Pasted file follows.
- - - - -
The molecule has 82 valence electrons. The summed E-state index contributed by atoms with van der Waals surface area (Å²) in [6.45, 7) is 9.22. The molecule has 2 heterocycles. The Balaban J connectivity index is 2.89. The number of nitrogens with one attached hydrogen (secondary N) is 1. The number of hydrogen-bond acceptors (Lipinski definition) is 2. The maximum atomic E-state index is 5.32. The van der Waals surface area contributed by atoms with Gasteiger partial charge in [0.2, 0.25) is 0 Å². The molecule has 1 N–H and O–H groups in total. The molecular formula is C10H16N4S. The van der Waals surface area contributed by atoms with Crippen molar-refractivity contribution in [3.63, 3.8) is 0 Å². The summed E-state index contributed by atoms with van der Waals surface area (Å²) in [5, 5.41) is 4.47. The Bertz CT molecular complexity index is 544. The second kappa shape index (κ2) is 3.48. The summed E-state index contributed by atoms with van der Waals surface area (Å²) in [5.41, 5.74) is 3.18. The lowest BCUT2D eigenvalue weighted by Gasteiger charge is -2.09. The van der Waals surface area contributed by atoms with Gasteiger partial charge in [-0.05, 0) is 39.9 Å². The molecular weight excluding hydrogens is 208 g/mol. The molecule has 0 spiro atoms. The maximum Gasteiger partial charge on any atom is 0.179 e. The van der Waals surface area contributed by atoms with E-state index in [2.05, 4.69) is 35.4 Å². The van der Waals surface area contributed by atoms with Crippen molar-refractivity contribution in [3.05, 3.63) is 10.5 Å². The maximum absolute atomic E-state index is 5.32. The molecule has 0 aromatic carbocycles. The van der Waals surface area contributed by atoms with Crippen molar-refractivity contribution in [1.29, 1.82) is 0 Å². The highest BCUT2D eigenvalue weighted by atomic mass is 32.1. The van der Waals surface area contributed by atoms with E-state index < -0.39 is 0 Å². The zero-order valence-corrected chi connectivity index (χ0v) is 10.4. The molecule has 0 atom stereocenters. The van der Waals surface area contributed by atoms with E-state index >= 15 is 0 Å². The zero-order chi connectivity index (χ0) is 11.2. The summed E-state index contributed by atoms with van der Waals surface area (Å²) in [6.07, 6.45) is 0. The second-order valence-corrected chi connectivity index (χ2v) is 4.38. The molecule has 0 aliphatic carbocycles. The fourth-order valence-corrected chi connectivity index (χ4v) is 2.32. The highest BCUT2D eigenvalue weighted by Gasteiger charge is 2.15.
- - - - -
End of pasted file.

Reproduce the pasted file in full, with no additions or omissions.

The molecule has 82 valence electrons. The summed E-state index contributed by atoms with van der Waals surface area (Å²) in [6.45, 7) is 9.22. The molecule has 2 heterocycles. The Balaban J connectivity index is 2.89. The number of nitrogens with one attached hydrogen (secondary N) is 1. The number of hydrogen-bond acceptors (Lipinski definition) is 2. The maximum atomic E-state index is 5.32. The van der Waals surface area contributed by atoms with Gasteiger partial charge in [0.2, 0.25) is 0 Å². The molecule has 1 N–H and O–H groups in total. The molecular formula is C10H16N4S. The van der Waals surface area contributed by atoms with Crippen molar-refractivity contribution in [3.63, 3.8) is 0 Å². The summed E-state index contributed by atoms with van der Waals surface area (Å²) in [5, 5.41) is 4.47. The Bertz CT molecular complexity index is 544. The second kappa shape index (κ2) is 3.48. The summed E-state index contributed by atoms with van der Waals surface area (Å²) in [5.41, 5.74) is 3.18. The lowest BCUT2D eigenvalue weighted by Gasteiger charge is -2.09. The van der Waals surface area contributed by atoms with Gasteiger partial charge in [-0.05, 0) is 39.9 Å². The molecular weight excluding hydrogens is 208 g/mol. The molecule has 0 spiro atoms. The maximum Gasteiger partial charge on any atom is 0.179 e. The van der Waals surface area contributed by atoms with E-state index in [2.05, 4.69) is 35.4 Å². The van der Waals surface area contributed by atoms with Crippen molar-refractivity contribution in [3.05, 3.63) is 10.5 Å². The maximum absolute atomic E-state index is 5.32. The molecule has 0 aromatic carbocycles. The van der Waals surface area contributed by atoms with Crippen molar-refractivity contribution in [1.29, 1.82) is 0 Å². The highest BCUT2D eigenvalue weighted by atomic mass is 32.1. The van der Waals surface area contributed by atoms with E-state index < -0.39 is 0 Å². The zero-order valence-corrected chi connectivity index (χ0v) is 10.4. The molecule has 0 atom stereocenters. The van der Waals surface area contributed by atoms with E-state index >= 15 is 0 Å². The zero-order chi connectivity index (χ0) is 11.2. The summed E-state index contributed by atoms with van der Waals surface area (Å²) in [6.07, 6.45) is 0. The second-order valence-corrected chi connectivity index (χ2v) is 4.38. The molecule has 0 aliphatic carbocycles. The fourth-order valence-corrected chi connectivity index (χ4v) is 2.32. The highest BCUT2D eigenvalue weighted by Gasteiger charge is 2.15.